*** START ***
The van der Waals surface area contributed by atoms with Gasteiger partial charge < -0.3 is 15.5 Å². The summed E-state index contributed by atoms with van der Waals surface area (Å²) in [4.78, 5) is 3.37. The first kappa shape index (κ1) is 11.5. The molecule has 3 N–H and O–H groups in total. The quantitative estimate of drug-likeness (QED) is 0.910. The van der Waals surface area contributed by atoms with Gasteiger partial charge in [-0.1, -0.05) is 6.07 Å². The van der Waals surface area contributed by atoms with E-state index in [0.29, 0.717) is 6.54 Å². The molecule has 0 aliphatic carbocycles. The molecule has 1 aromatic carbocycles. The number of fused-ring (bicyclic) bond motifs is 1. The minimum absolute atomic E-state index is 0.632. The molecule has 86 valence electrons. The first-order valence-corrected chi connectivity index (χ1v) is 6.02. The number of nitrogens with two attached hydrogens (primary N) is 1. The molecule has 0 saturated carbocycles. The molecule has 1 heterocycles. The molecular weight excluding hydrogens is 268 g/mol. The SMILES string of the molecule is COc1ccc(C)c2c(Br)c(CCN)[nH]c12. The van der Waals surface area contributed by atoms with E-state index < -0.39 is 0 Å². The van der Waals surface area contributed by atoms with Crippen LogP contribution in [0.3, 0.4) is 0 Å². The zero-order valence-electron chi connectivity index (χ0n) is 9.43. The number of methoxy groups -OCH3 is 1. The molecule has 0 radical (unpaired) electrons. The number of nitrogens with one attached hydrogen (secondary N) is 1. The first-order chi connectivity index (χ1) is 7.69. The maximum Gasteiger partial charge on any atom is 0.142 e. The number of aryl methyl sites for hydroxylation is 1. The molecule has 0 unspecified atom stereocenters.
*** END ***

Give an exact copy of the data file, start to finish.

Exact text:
The van der Waals surface area contributed by atoms with Gasteiger partial charge < -0.3 is 15.5 Å². The summed E-state index contributed by atoms with van der Waals surface area (Å²) in [4.78, 5) is 3.37. The first kappa shape index (κ1) is 11.5. The molecule has 3 N–H and O–H groups in total. The quantitative estimate of drug-likeness (QED) is 0.910. The van der Waals surface area contributed by atoms with Gasteiger partial charge in [-0.1, -0.05) is 6.07 Å². The van der Waals surface area contributed by atoms with E-state index in [0.29, 0.717) is 6.54 Å². The molecule has 0 aliphatic carbocycles. The molecule has 1 aromatic carbocycles. The number of fused-ring (bicyclic) bond motifs is 1. The minimum absolute atomic E-state index is 0.632. The molecule has 86 valence electrons. The first-order valence-corrected chi connectivity index (χ1v) is 6.02. The number of nitrogens with two attached hydrogens (primary N) is 1. The molecule has 0 saturated carbocycles. The molecule has 1 heterocycles. The molecular weight excluding hydrogens is 268 g/mol. The SMILES string of the molecule is COc1ccc(C)c2c(Br)c(CCN)[nH]c12. The van der Waals surface area contributed by atoms with E-state index < -0.39 is 0 Å². The van der Waals surface area contributed by atoms with Crippen LogP contribution in [0.3, 0.4) is 0 Å². The zero-order valence-electron chi connectivity index (χ0n) is 9.43. The number of methoxy groups -OCH3 is 1. The molecule has 0 radical (unpaired) electrons. The number of nitrogens with one attached hydrogen (secondary N) is 1. The first-order chi connectivity index (χ1) is 7.69. The maximum Gasteiger partial charge on any atom is 0.142 e. The number of aryl methyl sites for hydroxylation is 1. The molecule has 0 unspecified atom stereocenters.